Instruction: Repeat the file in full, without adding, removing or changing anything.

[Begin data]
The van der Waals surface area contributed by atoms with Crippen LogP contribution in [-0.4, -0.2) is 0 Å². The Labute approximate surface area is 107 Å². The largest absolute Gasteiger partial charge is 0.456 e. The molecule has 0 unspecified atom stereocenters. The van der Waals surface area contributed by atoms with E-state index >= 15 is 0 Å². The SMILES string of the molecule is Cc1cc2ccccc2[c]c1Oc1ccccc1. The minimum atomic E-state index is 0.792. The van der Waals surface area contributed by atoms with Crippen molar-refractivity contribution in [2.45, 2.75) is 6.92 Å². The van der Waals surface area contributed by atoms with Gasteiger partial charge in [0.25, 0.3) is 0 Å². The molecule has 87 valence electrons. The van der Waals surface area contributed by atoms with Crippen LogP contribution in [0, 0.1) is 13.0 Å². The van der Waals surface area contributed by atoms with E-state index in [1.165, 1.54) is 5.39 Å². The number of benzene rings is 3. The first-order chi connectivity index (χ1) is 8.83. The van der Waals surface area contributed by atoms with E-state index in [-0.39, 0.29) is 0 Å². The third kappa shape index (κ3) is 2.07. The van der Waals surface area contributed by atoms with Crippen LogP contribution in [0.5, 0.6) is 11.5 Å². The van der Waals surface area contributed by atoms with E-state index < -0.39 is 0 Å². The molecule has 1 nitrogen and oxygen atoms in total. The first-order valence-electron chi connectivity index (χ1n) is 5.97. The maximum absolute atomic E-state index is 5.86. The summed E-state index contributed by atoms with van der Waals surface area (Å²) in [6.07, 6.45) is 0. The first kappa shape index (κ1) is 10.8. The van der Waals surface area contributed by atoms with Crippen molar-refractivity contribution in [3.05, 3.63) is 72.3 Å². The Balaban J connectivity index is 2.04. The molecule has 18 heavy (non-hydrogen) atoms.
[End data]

The van der Waals surface area contributed by atoms with Crippen LogP contribution in [-0.4, -0.2) is 0 Å². The Labute approximate surface area is 107 Å². The largest absolute Gasteiger partial charge is 0.456 e. The molecule has 0 unspecified atom stereocenters. The van der Waals surface area contributed by atoms with E-state index >= 15 is 0 Å². The SMILES string of the molecule is Cc1cc2ccccc2[c]c1Oc1ccccc1. The minimum atomic E-state index is 0.792. The van der Waals surface area contributed by atoms with Crippen molar-refractivity contribution in [2.45, 2.75) is 6.92 Å². The van der Waals surface area contributed by atoms with Gasteiger partial charge in [0.25, 0.3) is 0 Å². The molecule has 87 valence electrons. The van der Waals surface area contributed by atoms with Crippen LogP contribution in [0, 0.1) is 13.0 Å². The van der Waals surface area contributed by atoms with E-state index in [1.165, 1.54) is 5.39 Å². The number of benzene rings is 3. The first-order chi connectivity index (χ1) is 8.83. The van der Waals surface area contributed by atoms with E-state index in [-0.39, 0.29) is 0 Å². The third kappa shape index (κ3) is 2.07. The van der Waals surface area contributed by atoms with Crippen LogP contribution in [0.5, 0.6) is 11.5 Å². The van der Waals surface area contributed by atoms with E-state index < -0.39 is 0 Å². The molecule has 1 nitrogen and oxygen atoms in total. The first-order valence-electron chi connectivity index (χ1n) is 5.97. The maximum absolute atomic E-state index is 5.86. The summed E-state index contributed by atoms with van der Waals surface area (Å²) in [6.07, 6.45) is 0. The first kappa shape index (κ1) is 10.8. The van der Waals surface area contributed by atoms with Crippen molar-refractivity contribution in [3.05, 3.63) is 72.3 Å². The Balaban J connectivity index is 2.04. The molecule has 18 heavy (non-hydrogen) atoms.